On Love

On Love


Saint Isaac the Syrian


Practical love
Just as oil maintains the light of a lamp, so charity feeds the soul with true knowledge of God. The key for the heart to acquire divine gifts is given through love for our neighbour.

How wonderful and praiseworthy is love for our neighbour, provided, of course, such concern doesn’t distract us from the love of God. How sweet is the company of our spiritual brothers and sisters, as long as we can preserve our love for God, as well.

If you’re busy making a living, doing manual work, and you receive help from others, you have an obligation to give alms. If you neglect this, your hardness of heart will be contrary to the Lord’s commandment.

Suppose a monk’s been given a rule to stay in his cell and pray for seven weeks or a week and, when he’s completed the rule, he meets up with and keeps company with others and is consoled by their companionship. If he then is indifferent to any suffering among his brethren, thinking that his weekly rule is sufficient in itself, he’s being uncharitable and harsh. Because, if he has no charity in his heart, if he’s disdainful and contemplates what’s false, then he won’t condescend to share the pain of his brothers.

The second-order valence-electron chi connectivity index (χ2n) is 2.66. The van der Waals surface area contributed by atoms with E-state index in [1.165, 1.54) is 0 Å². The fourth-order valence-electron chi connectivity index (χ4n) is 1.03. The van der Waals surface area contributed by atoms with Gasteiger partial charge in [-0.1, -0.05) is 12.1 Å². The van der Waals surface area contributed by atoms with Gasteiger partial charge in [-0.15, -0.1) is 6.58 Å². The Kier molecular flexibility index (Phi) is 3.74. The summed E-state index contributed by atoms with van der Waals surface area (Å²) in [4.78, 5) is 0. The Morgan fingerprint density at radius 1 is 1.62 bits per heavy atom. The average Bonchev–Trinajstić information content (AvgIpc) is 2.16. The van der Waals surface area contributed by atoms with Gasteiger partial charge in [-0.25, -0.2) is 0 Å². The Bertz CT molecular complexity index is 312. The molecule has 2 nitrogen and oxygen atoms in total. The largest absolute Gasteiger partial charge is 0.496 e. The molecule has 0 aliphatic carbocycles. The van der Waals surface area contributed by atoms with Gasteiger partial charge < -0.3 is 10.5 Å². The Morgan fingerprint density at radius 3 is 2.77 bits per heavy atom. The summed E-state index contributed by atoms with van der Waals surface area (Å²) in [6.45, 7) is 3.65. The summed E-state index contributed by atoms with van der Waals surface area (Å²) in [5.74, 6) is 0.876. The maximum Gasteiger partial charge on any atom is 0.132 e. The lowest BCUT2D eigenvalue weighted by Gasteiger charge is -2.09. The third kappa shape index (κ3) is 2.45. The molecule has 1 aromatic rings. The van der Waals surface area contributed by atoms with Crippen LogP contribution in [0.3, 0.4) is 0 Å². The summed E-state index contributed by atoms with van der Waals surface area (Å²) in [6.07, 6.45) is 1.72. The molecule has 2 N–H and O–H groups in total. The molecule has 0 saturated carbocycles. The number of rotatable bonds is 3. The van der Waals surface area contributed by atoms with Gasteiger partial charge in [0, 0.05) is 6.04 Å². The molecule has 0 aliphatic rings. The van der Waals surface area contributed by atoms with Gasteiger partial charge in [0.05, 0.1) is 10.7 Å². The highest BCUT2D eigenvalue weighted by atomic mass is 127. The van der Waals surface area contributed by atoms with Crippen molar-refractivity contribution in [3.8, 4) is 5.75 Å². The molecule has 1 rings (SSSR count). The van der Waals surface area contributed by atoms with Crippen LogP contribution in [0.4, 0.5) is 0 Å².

If you scorn the pain of others, you aren’t going to see the light of God. And if you turn your face from someone who’s in trouble, your day will be a dark one.

A famous saint once said that nothing can help a monk to become free of the demon of pride and to overcome the burning passion of fornication as visiting and serving the bed-ridden and relieving them of their bodily pain.

The Lord said that we should behave towards others the way we want them to behave towards us (Luke 6, 31). But if you haven’t got the material goods or the bodily strength to put your love for others into practice, it’s enough for God if you love them by intent.

God’s love is inexhaustible